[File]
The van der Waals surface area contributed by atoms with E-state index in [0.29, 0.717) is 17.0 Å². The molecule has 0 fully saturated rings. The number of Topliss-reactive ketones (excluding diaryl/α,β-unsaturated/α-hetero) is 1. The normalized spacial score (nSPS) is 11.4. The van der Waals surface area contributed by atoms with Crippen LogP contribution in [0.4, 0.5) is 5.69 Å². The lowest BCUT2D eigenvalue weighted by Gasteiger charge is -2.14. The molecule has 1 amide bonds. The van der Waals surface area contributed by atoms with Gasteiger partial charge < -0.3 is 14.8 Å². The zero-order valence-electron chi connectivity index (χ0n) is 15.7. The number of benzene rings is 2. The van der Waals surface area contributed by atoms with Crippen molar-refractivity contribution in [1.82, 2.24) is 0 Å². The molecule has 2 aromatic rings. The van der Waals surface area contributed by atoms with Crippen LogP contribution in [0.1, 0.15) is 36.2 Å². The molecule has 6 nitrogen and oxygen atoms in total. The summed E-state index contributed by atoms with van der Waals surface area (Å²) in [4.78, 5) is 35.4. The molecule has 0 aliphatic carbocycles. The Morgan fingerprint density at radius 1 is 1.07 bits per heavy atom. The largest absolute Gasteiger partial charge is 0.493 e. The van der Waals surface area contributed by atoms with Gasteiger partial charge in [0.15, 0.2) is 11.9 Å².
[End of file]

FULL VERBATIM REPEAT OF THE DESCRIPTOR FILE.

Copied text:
The van der Waals surface area contributed by atoms with E-state index in [0.29, 0.717) is 17.0 Å². The molecule has 0 fully saturated rings. The number of Topliss-reactive ketones (excluding diaryl/α,β-unsaturated/α-hetero) is 1. The normalized spacial score (nSPS) is 11.4. The van der Waals surface area contributed by atoms with Crippen LogP contribution in [0.4, 0.5) is 5.69 Å². The lowest BCUT2D eigenvalue weighted by Gasteiger charge is -2.14. The molecule has 1 amide bonds. The van der Waals surface area contributed by atoms with Gasteiger partial charge < -0.3 is 14.8 Å². The zero-order valence-electron chi connectivity index (χ0n) is 15.7. The number of benzene rings is 2. The van der Waals surface area contributed by atoms with Crippen molar-refractivity contribution in [1.82, 2.24) is 0 Å². The molecule has 2 aromatic rings. The van der Waals surface area contributed by atoms with Crippen LogP contribution in [0.1, 0.15) is 36.2 Å². The molecule has 6 nitrogen and oxygen atoms in total. The summed E-state index contributed by atoms with van der Waals surface area (Å²) in [4.78, 5) is 35.4. The molecule has 0 aliphatic carbocycles. The Morgan fingerprint density at radius 1 is 1.07 bits per heavy atom. The largest absolute Gasteiger partial charge is 0.493 e. The van der Waals surface area contributed by atoms with Gasteiger partial charge in [0.15, 0.2) is 11.9 Å².